Why dentistry and research?

The small hometown he references is Bemus Point, New York, in far western New York, about 65 miles southwest of Buffalo and 20 miles east of Lake Erie. Swanson liked science and math as a child, with chemistry kits as a favorite pastime. That led to his major of chemistry, paired with finance, when he attended Canisius University in Buffalo. He spent his undergrad years exploring a variety of educational interests and how they might become a career. He had kept dentistry on his list after being impressed with the skills of his childhood orthodontist and her involvement in his hometown community life. To learn more about dentistry while at Canisius, Swanson made connections and spent time observing at the nearby University of Buffalo School of Dentistry. He liked what he saw, but there was another significant development at Canisius that also influenced his career choice.

For the first time in his academic journey, he was exposed to scientific research and the faculty members with PhDs who conducted it. Swanson was struck by their passion and dedication to studying a narrow slice of science for many years until they were leaders in their specialized area, even as they acknowledged there was so much more they would continue discovering in coming years. “They were so excited about it and wanted to continue doing it,” Swanson said. “They were faculty, but in a sense they were still students. And I thought that was really cool.”

Dental student Ben Swanson concentrates as he completes a procedure for a patient in a dental school clinic.

Swanson then began to explore how he might combine his newfound interest in research with dentistry. “I got the research bug and was curious: How do you become more involved in healthcare? How do you become more involved in what’s the latest and greatest in that area? You can be a follower, but how do you be a leader? I learned that there are people who balance both dentistry and research, so I began exploring PhD options to go with dental training.”

That search convinced him that pursing a career that merges PhD and DDS degrees would be personally meaningful and keep him intellectually challenged and engaged long-term, not just in the short run like some other professions might. “Michigan was the place to come to get all that exposure under one roof,” he says. “Things that were important to me were phenomenal engineering and translational research, an engine for getting things out into the world. A university focused on translation and interdisciplinary research, and certainly the clinical education. To find that all under one roof was a no-brainer for me to come to U-M once I was accepted.”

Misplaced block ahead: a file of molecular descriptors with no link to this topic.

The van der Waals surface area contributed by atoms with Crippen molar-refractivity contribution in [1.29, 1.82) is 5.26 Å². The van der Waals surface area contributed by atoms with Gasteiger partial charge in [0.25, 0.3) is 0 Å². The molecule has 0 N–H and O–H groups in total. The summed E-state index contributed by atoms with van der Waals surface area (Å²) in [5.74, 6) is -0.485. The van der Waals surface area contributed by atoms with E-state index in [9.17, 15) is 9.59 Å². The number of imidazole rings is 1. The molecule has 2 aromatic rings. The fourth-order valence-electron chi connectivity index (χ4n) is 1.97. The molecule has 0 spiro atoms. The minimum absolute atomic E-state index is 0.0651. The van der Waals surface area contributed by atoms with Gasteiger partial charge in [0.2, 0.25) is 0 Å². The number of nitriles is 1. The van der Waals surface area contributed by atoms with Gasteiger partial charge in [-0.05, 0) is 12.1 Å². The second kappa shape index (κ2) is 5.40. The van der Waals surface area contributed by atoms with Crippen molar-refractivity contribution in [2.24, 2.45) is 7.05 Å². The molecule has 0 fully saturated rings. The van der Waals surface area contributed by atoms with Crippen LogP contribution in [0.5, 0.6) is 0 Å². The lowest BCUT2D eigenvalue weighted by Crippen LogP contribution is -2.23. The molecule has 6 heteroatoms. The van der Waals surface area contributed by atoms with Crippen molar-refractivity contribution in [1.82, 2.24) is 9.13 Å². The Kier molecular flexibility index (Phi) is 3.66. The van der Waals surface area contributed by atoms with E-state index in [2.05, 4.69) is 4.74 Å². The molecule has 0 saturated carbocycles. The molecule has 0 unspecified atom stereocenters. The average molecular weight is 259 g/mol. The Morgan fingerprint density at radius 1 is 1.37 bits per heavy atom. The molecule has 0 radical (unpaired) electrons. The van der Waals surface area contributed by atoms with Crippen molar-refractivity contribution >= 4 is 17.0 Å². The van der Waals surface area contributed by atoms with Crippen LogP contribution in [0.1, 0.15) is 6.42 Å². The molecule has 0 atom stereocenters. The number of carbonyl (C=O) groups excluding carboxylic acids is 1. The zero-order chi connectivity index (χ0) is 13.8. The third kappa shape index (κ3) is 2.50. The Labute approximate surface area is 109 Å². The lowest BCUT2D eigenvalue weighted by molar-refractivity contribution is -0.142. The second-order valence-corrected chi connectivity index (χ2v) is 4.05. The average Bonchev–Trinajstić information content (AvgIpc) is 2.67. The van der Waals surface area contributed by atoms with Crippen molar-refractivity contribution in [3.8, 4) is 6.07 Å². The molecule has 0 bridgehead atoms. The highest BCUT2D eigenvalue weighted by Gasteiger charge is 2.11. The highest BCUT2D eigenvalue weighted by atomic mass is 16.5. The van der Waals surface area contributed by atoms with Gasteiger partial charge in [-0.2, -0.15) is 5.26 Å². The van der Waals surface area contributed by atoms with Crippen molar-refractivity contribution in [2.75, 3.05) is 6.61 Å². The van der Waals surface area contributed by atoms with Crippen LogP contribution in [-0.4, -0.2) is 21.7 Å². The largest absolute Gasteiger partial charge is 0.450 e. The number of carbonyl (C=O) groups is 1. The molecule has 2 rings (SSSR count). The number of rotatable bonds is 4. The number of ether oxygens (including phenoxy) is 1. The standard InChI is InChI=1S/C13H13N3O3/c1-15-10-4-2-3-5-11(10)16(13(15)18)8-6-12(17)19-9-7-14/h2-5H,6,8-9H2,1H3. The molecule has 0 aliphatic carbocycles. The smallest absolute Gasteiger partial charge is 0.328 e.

The course of discovery

Research into tissue regeneration and biomaterials, which has burgeoned over the last 20 years, appealed to Swanson as he considered what type of research to pursue. In the dentistry arena, research into how to regenerate bone – the body’s predominant hard tissue – is important as it relates to preserving and restoring teeth in the upper and lower jaws.

Swanson initially connected with faculty member Dr. Peter Ma, an expert on biomaterials, tissue engineering and drug delivery, who helped Swanson begin his research journey. In the meantime, faculty member Dr. Yuji Mishina, an expert in skeletal biology, became an integral part of his mentoring team. Among the complex and endless elements of bone regeneration science, Swanson mapped out research on how to encourage cells to replicate in order to rebuild bone to repair bone loss caused by dental disease, trauma or genetic flaws. His research includes the use of stem cells and tiny structures called scaffolds that hold of a collection of cells and can include drugs designed to stimulate cell growth leading to bone growth.